I think he might see my Catholicism as more of a kind of apostasy than that of my family's because he tried to bring me up as a Baptist. I guess I "fell away" (into the outstretched arms and bosom of the Church of Our Lord  Cheesy ).

At some point he will be ready. He has softened a bit lately---now he no longer says that Catholics (and Orthodox) are all going to hell, and he now admits that John Paul II was a good guy, even if he did worship Mary.

« Last Edit: November 18, 2006, 09:20:30 PM by lubeltri » Logged
Panagiotis
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« Reply #33 on: November 19, 2006, 12:52:32 AM »

My family took it decently but my in-laws rejected our choice from the start. They are those types who lump us in with RC's and the "Religion!"-not-relationship" groups. A sad factor is she has everyone praying for her lost son-in-law and daughter all the while my sister in laws and one brother in law don't attend any church, and pretty much reject Christendom as a whole. So it is fair to say that while we pray for mercy on her family's behalf, my mother in law is praying that we find the truth, well, her view of what is the truth that is.

in-laws are fun-

Kyrie Eleison,
Panagiotis
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« Reply #34 on: November 19, 2006, 09:16:44 PM »

I know exactly what you're talking about.

My family is... not so accepting of the Orthodoxy. Being a teenager, I still live with them and am not yet able to formally convert to Orthodoxy. My parents are both "non-denominational Christians", though they lean heavily towards the Jehovah's Witnesses. I started looking into Catholicism when I was thirteen and I spent about a year being extremely devout in that religion. Since late June, my primary use for the plethora of remaining Catholic knowledge I have is answering It's Academic questions, which is very amusing when we get all of the Catholic questions when competing against a Catholic school, but I digress.

Anyway, last November, a Catholic friend of mine knew I wanted to convert to the religion and invited me to her Confirmation. My parents allowed me to go, hoping to make me sway from the faith if I saw it first hand. I went and I was incredibly disappointed. It was an incredibly large and beautiful church, but the service did absolutely no justice to it whatsoever. When everyone who knew of my religious leanings asked me what I thought of it afterwards, I admit I lied and said that I loved it. This was when my firm faith in the RCC began to fade.

Now, in April, an Orthodox friend of mine invited me to the Pascha service, and, amazingly, I was allowed to go. The service was everything I looked for and hadn't found in Catholicism. The Priest was an incredible man and I felt in utter peace within that Church. Sitting there, I did the most meaningful and wonderful Rosary I'd ever maanged. That one night, standing for six hours in an Orthodox Church for the first time, watching  Pascha being celebrated, I started to seriously consider conversion, though I think I knew, somewhere within me, that the Orthodoxy was nothing but right.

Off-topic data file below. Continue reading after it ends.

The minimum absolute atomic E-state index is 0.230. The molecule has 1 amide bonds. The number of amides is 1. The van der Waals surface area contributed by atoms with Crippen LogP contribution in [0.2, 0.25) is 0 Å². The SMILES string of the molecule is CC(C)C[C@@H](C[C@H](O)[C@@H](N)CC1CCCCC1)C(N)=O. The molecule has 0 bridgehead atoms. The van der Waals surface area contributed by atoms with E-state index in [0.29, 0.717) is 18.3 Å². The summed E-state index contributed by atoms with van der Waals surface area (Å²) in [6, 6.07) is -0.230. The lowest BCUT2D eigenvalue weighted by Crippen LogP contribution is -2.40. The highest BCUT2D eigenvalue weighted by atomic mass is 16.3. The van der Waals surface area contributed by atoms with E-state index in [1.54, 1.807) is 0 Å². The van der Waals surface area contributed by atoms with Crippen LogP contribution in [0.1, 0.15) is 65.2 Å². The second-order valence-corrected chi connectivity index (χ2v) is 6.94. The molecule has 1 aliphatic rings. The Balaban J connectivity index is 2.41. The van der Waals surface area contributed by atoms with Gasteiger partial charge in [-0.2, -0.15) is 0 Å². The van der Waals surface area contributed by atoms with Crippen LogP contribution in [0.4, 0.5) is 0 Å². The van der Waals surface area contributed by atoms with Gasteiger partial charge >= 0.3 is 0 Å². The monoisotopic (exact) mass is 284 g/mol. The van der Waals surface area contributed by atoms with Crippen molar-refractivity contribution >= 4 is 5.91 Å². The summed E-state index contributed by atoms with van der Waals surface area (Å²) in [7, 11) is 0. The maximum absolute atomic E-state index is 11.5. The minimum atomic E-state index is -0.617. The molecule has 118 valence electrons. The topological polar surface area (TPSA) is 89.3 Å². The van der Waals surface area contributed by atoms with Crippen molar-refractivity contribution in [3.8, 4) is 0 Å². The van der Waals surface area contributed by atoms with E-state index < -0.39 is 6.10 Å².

Over Memorial Day weekend, the same friend took me camping for four days. The trip included the Procession of Bishop's at St. Tikhon's. By the end of this service, I was almost in tears and told my friend I wanted to convert at the first opportunity. Afterwards, I started doubting, and finally made my choice in June because of the resolution of an issue that I'd prayed for years about.

After that, whenever my parents brought up religion, I tried to avoid letting out that I had changed my mind forever about the RCC, but after a few weeks I had to let it out to avoid lying about my beliefs. After that, the rows occurred nearly everyday for about a month. Now my parents and I have grown into being able to discuss religion without screaming at each other and life is a lot better. I've reason to believe that they think I'm just going through a phase and will eventually come back to their religion. Of course, ever since they discovered my leanings, they've kept me away from any and all things Orthodox, at least as much as they can.

You might consider my account overly poetic and melodramatic, but that just how I talk when I get on a roll. I hope that both of our stories end well. Smiley

Blessings,
Firiel
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Lord Jesus Christ, Son of God, have mercy on me, a sinner.
Panagiotis
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« Reply #35 on: November 19, 2006, 11:24:31 PM »

Firiel,
Many blessings on your road to salvation!
May the Lord of All grant you patience, love and understanding, sophia and eleios as you walk through the days ahead. Honour your father and mother, but allow the Lord to open trials and love in the days ahead. He will never leave you and doors will become available for you, but everything is always up to you which door you open. Honesty is paramount, especially with parents who love you. SInce you have expressed where your heart is, maybe keep them open with where your life and soul are guided towards. You never know how the outcome can turn out. BUt agian, pray for wisdom; sophia will bring giants to their knees and give them headaches! Wink

Many blessings,
Panagiotis
« Last Edit: November 19, 2006, 11:25:07 PM by Panagiotis » Logged


"The first condition for the establishment of perpetual peace is the general adoption of the principles of laissez-faire capitalism"